account for 70 per cent of the total outstanding loans.

    A new school of thought is emerging on reducing the

    Government ownership in these banks.

    In line with the recommendations of Dr. P J Nayak

    Committee that the Center should distance itself from

    the governance of bank, the government has recently

    announced the setting up of a 'Bank Board Bureau'

    that will give way to a holding company to which the

    Center will transfer its ownership of all these Banks.

    This is expected to make raising of funds by the Banks

    from the market easier and simultaneously trim the

    Government stake in PSBs.

    Banks will be needing more capital in the coming

    years to meet Basel III requirements and will now

    have to woo the investors on their own strengths.

    They will have to undertake capital conservation by

    re-balancing their asset portfolios to check growth in

    risky assets and align their growth numbers with their

    capacity to attract capital. We may see Balance Sheets

    being trimmed in the case of not so efficient banks.

    Mr. Ananthakrishna – Non-Executive Chairman of Karnataka Bank Ltd.

  • New Entrants:

    We are today debating on the complexity of financial

    systems. The universal banking model is getting

    replaced by leaner models. New players like payment

    banks and small finance banks have been licensed to

    commence business. The 'bottom of the pyramid' has

    lots of opportunities. The national strategy of

    financial inclusion (PMJDY) implemented by the GOI

    in coordination with banks followed by the social

    security measures have helped opening around 170

    million accounts. But with many of these accounts

    presently having zero balance, there will be an

    opportunity to convert such accounts into active ones

    and bring them into the mainstream in terms of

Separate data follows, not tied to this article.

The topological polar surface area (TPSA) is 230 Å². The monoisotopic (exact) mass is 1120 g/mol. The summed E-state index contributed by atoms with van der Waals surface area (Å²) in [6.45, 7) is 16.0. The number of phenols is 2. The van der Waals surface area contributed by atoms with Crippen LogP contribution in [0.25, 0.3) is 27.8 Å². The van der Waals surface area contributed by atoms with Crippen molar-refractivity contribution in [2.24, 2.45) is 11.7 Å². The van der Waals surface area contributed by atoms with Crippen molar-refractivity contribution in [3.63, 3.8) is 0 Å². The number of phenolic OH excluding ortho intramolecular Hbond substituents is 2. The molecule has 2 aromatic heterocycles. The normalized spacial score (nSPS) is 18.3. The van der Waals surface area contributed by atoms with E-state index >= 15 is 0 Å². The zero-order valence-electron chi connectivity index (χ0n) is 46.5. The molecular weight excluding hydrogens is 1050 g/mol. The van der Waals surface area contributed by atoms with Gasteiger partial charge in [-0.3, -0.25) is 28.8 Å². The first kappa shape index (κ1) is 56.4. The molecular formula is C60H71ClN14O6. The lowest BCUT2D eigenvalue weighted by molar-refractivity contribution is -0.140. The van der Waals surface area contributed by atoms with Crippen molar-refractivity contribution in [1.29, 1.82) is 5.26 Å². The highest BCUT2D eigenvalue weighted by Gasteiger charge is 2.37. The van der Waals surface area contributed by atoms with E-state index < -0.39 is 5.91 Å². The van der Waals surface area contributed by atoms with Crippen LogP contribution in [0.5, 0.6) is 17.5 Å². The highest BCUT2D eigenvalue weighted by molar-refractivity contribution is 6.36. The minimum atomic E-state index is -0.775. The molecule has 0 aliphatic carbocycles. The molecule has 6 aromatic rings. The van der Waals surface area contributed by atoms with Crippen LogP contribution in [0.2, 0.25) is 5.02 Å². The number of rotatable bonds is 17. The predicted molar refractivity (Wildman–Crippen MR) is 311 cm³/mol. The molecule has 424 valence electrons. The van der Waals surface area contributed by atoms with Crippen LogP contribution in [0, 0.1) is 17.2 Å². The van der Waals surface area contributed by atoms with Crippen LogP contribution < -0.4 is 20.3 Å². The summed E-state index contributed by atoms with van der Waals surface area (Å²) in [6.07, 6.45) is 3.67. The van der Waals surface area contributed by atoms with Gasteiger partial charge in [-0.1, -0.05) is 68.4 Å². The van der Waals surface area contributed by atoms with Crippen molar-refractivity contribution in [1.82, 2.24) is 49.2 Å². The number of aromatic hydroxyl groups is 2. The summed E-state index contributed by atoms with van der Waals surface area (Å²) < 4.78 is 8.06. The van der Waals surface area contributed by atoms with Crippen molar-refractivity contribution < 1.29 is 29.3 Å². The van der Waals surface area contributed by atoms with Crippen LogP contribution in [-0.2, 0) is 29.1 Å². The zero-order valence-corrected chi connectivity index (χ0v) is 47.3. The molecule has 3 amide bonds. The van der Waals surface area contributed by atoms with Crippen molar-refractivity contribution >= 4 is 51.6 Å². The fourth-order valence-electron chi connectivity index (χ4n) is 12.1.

usage. There are lots of opportunities here with

    enough space to grow for the existing as well as new

    players. Banks will be queuing up for strategic

    alliances with these new entrants for both sourcing

    and dispensing of funds.

    Asset quality & recovery:

    Performance statistics of banks for FY16 continues to

    highlight the fact that there is a continued

    deterioration in asset quality. Even though the

    exposure of midsized banks to highly leveraged and

    stressed corporates is capped (prudently) a rippling

    effect on the smaller companies will slow down their

    growth prospects and can impact the portfolio of the

    midsized banks as well. A delinquent portfolio

    requires higher capital and the midsized banks may

    have to introduce a higher level of sophistication into

    their credit appraisal, monitoring and recovery

    systems with the sole aim of keeping the defaults at

    bay, even as the Indian economy prepares to take off

    in the next couple of quarters.

    Liquidity constraints:

    Along with the existing preempting ratios namely CRR

    & SLR, two more ratios, the LCR and the NSFR will

    promote short term resilience to potential liquidity

    disruptions, ensuring that banks have sufficient HQLA

    to survive a stress scenario lasting for 30 days.

    Consequently, banks will have lesser lendable funds

    and the impact on NIM is worth debating. Around 30

    per cent of the NDTL in banks will yield a lower NIM

    (may even turn negative) putting pressure on the

    lending strategies. There are limited options of

    HQLAs' as well.

    Technology as an enabler:

    Technology will continue to be a game changer. After

    ATM, internet banking and mobile banking,

    technology is evolving. 'Disruptive innovations' is the

    latest buzzword. FinTech industry is growing offering

    solutions in payment processing, mobile payments,

    remittances, data analytics automation of process

    etc. Paytm, Bill desk, Fino Pay Tech, Bank Bazar,

    Lending Kart, M-swipe etc have emerged and as their

    number grows, they will challenge the ancient

    business models of banking. At this point of time,

    studies show that the adoption curve for digital

    banking is trailing the curve of on-line shopping. It will

    be interesting to watch the face of banking as these

    curves meet.

    The demography of India is unique. With more than

    65 per cent of the population below the age of 35

    years, it is expected that by 2020, the average age of

    an Indian will be only 29. Further, complexity is lent

    by a great variation that occurs across this population

    on